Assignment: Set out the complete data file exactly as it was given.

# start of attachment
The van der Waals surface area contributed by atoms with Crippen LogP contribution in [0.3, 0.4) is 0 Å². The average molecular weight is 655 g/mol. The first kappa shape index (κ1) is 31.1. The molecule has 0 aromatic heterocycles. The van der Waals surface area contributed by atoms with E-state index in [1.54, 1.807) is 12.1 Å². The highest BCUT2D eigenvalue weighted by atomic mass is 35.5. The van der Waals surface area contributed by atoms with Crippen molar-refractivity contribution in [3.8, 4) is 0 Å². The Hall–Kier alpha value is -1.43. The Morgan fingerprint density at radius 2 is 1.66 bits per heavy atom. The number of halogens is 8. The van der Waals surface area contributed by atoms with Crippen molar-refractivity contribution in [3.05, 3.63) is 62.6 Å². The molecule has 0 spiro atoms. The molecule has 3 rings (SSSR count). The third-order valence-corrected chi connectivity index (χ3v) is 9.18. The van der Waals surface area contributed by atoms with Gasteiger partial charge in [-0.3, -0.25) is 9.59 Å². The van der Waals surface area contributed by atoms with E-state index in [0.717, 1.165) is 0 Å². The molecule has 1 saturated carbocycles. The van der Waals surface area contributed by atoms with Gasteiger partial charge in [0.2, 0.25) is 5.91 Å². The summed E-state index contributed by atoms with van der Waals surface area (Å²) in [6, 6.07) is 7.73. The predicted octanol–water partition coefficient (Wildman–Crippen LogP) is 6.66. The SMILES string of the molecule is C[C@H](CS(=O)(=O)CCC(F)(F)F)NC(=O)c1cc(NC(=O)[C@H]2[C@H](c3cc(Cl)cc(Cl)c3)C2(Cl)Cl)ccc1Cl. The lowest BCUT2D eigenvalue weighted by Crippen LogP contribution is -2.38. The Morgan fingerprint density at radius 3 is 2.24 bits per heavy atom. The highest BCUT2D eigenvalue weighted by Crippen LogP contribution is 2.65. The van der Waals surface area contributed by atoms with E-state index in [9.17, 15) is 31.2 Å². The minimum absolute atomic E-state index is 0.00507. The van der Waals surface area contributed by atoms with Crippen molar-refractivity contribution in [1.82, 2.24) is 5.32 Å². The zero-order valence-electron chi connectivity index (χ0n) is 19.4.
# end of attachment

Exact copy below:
The van der Waals surface area contributed by atoms with Crippen LogP contribution in [0.3, 0.4) is 0 Å². The average molecular weight is 655 g/mol. The first kappa shape index (κ1) is 31.1. The molecule has 0 aromatic heterocycles. The van der Waals surface area contributed by atoms with E-state index in [1.54, 1.807) is 12.1 Å². The highest BCUT2D eigenvalue weighted by atomic mass is 35.5. The van der Waals surface area contributed by atoms with Crippen molar-refractivity contribution in [3.8, 4) is 0 Å². The Hall–Kier alpha value is -1.43. The Morgan fingerprint density at radius 2 is 1.66 bits per heavy atom. The number of halogens is 8. The van der Waals surface area contributed by atoms with Crippen molar-refractivity contribution in [3.05, 3.63) is 62.6 Å². The molecule has 0 spiro atoms. The molecule has 3 rings (SSSR count). The third-order valence-corrected chi connectivity index (χ3v) is 9.18. The van der Waals surface area contributed by atoms with Gasteiger partial charge in [-0.3, -0.25) is 9.59 Å². The van der Waals surface area contributed by atoms with E-state index in [0.717, 1.165) is 0 Å². The molecule has 1 saturated carbocycles. The van der Waals surface area contributed by atoms with Gasteiger partial charge in [0.2, 0.25) is 5.91 Å². The summed E-state index contributed by atoms with van der Waals surface area (Å²) in [6, 6.07) is 7.73. The predicted octanol–water partition coefficient (Wildman–Crippen LogP) is 6.66. The SMILES string of the molecule is C[C@H](CS(=O)(=O)CCC(F)(F)F)NC(=O)c1cc(NC(=O)[C@H]2[C@H](c3cc(Cl)cc(Cl)c3)C2(Cl)Cl)ccc1Cl. The lowest BCUT2D eigenvalue weighted by Crippen LogP contribution is -2.38. The Morgan fingerprint density at radius 3 is 2.24 bits per heavy atom. The highest BCUT2D eigenvalue weighted by Crippen LogP contribution is 2.65. The van der Waals surface area contributed by atoms with E-state index in [9.17, 15) is 31.2 Å². The minimum absolute atomic E-state index is 0.00507. The van der Waals surface area contributed by atoms with Crippen molar-refractivity contribution in [1.82, 2.24) is 5.32 Å². The zero-order valence-electron chi connectivity index (χ0n) is 19.4.